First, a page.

And much like GDPR, jokes are already springing up online about some of the more unwarranted and unusual emails that have landed in people’s inboxes:

Unlike GDPR, however, where companies did have a reason to be reaching out to their customers and notifying them of privacy policy updates (although there is still debate over whether the deluge of emails was necessary), the situation with coronavirus is a lot more uncertain. Brand opportunism is going to be viewed particularly poorly at this time – and the backlash for companies who are perceived to strike the wrong tone or be jumping on the bandwagon in the middle of a crisis could be severe.

While the temptation is undoubtedly strong to ‘weigh in’ in some fashion and make sure that your business is in communication with customers during a fraught time, following some common-sense guidelines will help prevent your brand’s email from turning up in a mocking social post or round-up of unwanted emails – or worse, from damaging your brand at a time when very few businesses can afford to.


Provide specific updates on how normal service will be impacted

Most businesses are reaching out to either reassure customers about measures they are taking to keep them safe in the midst of the outbreak (extra cleaning precautions, financial protection, etc.) or to inform them of ways that the business or service will be impacted (limited stock, shipping delays, staff working remotely).

Either way, try to give specifics. What measures have been taken, and how will those help the situation? How has the business/service been impacted, and what does that mean for customers? Is there a helpline they can contact or a webpage they can refer to for more information?

Don’t fill up the space with empty waffle – people will already have email fatigue from receiving so many of these kinds of communications, so their patience and their attention span will be limited. Be sure to use clear, precise language and easy-to-scan formatting – for example, bullet points and headers that highlight key information.

Do provide information about online options or alternatives

It’s safe to assume that the bulk of the people receiving your message will want to go out as little as possible, if they are able to leave the house at all. Therefore, wherever possible, provide information about online options or alternatives.

If you’re a fitness centre, are there online fitness videos people can watch or a training app they can download? If you’re a restaurant or food business of any kind (no matter how small), can customers place orders online for delivery or collection? If staff are no longer going to be present in your branches or call centres, how can customers contact your brand online?

If you aren’t offering online alternatives or services for your business, now might be the time to start putting those in place.

Do tailor your language to the situation

It probably goes without saying, but now is not the best time for irreverent jokes or edgy humour, no matter how on-brand it might be. That doesn’t mean that your update needs to be dreary or in dry legalese, but read the room, so to speak. Your customers are going to be on edge and anxious; they might well have loved ones who have been taken ill, or are afraid that they might be. They may also be worried about their financial situation, their living situation, food supplies or their children’s education and future.

In short: tread lightly. It’s okay to strike a positive or reassuring tone, but do so with care. And get as many people from all levels of your organisation to proofread and feed back on the message as you can.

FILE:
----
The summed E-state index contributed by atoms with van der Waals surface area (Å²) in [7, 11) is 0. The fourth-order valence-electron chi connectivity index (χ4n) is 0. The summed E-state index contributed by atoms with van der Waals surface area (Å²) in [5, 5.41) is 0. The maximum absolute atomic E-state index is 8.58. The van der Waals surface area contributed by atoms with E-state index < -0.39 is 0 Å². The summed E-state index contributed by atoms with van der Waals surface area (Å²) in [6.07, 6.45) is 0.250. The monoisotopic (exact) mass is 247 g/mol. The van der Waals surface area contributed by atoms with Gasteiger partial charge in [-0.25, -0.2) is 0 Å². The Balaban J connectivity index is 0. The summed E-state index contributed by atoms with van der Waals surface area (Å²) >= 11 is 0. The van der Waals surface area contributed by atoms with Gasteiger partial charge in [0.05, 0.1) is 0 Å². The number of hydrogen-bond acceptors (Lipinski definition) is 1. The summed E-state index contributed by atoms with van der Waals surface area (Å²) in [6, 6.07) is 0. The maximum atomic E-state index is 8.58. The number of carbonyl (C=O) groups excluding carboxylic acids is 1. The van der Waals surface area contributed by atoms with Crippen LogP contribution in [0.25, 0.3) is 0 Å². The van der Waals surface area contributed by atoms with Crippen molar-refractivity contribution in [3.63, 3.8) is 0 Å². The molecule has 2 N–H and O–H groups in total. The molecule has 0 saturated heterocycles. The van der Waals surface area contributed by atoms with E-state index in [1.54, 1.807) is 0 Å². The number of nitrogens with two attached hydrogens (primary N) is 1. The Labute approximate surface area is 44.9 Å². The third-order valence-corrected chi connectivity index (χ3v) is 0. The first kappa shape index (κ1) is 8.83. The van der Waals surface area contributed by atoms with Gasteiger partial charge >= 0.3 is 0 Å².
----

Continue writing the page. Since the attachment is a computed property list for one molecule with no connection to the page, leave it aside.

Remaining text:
Do direct people to your website

Many brands are falling into the trap of only making this information available via email – but it should be on your website as well. If you’re expecting there to be a significant impact, or a significant volume of queries, due to coronavirus, then it’s worth creating a page for information and updates, perhaps even a dedicated FAQ.

Make sure this is well-signposted and not just tucked away in a footer link – and direct customers to it from your email. This allows you to be more concise in your message, with a link in the email for further information (you may also want to direct your customers to where they can send queries or receive additional support).

Email Marketing Best Practice Guide


Use this as a re-engagement opportunity

While this shouldn’t need saying, too many consumers have recently reported hearing from companies that they haven’t bought with in years – or at all. Some of the earliest brands I heard from myself were hotel services that I’d only ever made a one-off booking with, and definitely didn’t have any active bookings with.

The current situation with coronavirus should in no way be seen as an opportunity to ‘re-engage’ a mailing list or entice former customers to come back to your brand – it’s simply not appropriate. At best it will result in customers feeling unsettled by you contacting them out of the blue – at worst they may be turned off your brand completely, and will probably tell their friends about the experience as well.

It goes without saying, I hope, that any contact details you use should have been obtained on an opt-in basis (GDPR…) and not via a third-party mailing list or other shady means. Beyond that, try to filter for customers that you have a current, active relationship with and not those who might have signed up for account five years ago and forgotten about it. One, they will be most receptive to your message and probably welcome the update; and two, as previously stated, they will have received a lot of email already and will be liable to ignore messages from brands they don’t have good reason to hear from.

Don’t send out emails for the sake of it

As a follow-on from the previous point, if you are making contact with customers at this time, it should be because you have something to say to them. If you don’t have any update to provide, or information to communicate, it’s best to stay out of people’s inboxes.